13. Our virtues and our failings are inseparable, like force and matter. When they separate, man is no more. – The Problem of Increasing Human Energy, in Century Illustrated Magazine (June 1900)
14. I don’t care that they stole my idea… I care that they don’t have any of their own.
15. Money does not represent such a value as men have placed upon it. All my money has been invested into experiments with which I have made new discoveries enabling mankind to have a little easier life. – A Visit to Nikola Tesla, by Dragislav L. Petkoviæ in Politika (April 1927)
16. Of all the frictional resistances, the one that most retards human movement is ignorance, what Buddha called ‘the greatest evil in the world’. – The Problem of Increasing Human Energy, in Century Illustrated Magazine (June 1900)
17. Instinct is something which transcends knowledge. We have, undoubtedly, certain finer fibers that enable us to perceive truths when logical deduction, or any other willful effort of the brain, is futile. – My Inventions, in Electrical Experimenter magazine (1919)
18. It is paradoxical, yet true, to say, that the more we know, the more ignorant we become in the absolute sense, for it is only through enlightenment that we become conscious of our limitations. Precisely one of the most gratifying results of intellectual evolution is the continuous opening up of new and greater prospects. – The Wonder World To Be Created By Electricity, Manufacturer’s Record, September 9, 1915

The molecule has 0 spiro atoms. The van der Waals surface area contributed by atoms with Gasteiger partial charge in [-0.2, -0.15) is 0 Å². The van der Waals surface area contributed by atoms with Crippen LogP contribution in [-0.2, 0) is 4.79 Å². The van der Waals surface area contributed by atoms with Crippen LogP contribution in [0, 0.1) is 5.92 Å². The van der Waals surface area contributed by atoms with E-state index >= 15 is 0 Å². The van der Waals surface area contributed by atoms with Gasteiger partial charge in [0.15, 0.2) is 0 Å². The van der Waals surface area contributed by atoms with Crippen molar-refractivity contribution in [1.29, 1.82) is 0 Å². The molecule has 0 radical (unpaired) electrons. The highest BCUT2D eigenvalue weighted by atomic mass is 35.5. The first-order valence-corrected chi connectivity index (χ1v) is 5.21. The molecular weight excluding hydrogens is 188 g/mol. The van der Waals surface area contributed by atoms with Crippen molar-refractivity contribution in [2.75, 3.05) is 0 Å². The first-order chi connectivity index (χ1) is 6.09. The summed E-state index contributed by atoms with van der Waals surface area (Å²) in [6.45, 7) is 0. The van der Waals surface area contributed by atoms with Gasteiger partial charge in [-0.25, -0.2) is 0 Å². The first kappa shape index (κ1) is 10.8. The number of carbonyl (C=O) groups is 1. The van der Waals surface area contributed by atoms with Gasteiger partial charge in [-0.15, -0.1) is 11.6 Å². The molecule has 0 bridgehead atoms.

19. The individual is ephemeral, races and nations come and pass away, but man remains. Therein lies the profound difference between the individual and the whole. – The Problem of Increasing Human Energy, in Century Illustrated Magazine (June 1900)
20. Invention is the most important product of man’s creative brain. The ultimate purpose is the complete mastery of mind over the material world, the harnessing of human nature to human needs. – My Inventions, in Electrical Experimenter magazine (1919)
21. The progressive development of man is vitally dependent on invention. – My Inventions, in Electrical Experimenter magazine (1919)
22. Be alone, that is the secret of invention; be alone, that is when ideas are born. – American Genesis: A Century of Invention and Technological Enthusiasm, 1870-1970 by Thomas P. Hughes (2004)
23. Life is and will ever remain an equation incapable of solution, but it contains certain known factors. – A Machine to End War, Liberty, February, 1937
24. The desire that guides me in all I do is the desire to harness the forces of nature to the service of mankind. – Radio Power Will Revolutionize the World (Modern Mechanix & Inventions, July, 1934)
25. The scientists of today think deeply instead of clearly. One must be sane to think clearly, but one can think deeply and be quite insane. – Radio Power Will Revolutionize the World in Modern Mechanics and Inventions (July 1934)
26. The day science begins to study non-physical phenomena, it will make more progress in one decade than in all the previous centuries of its existence.
27. I do not think there is any thrill that can go through the human heart like that felt by the inventor as he sees some creation of the brain unfolding to success… such emotions make a man forget food, sleep, friends, love, everything. – In Cleveland Moffitt, “A Talk With Tesla”, Atlanta Constitution (7 Jun 1896)
28. Today’s scientists have substituted mathematics for experiments, and they wander off through equation after equation, and eventually build a structure which has no relation to reality. – Radio Power Will Revolutionize the World in Modern Mechanics and Inventions (July 1934)
29. Three possible solutions of the great problem of increasing human energy are answered by the three words: food, peace, work. – The Problem of Increasing Human Energy, in Century Illustrated Magazine (June 1900)
30. If you only knew the magnificence of the 3, 6 and 9, then you would have the key to the universe. – Unknown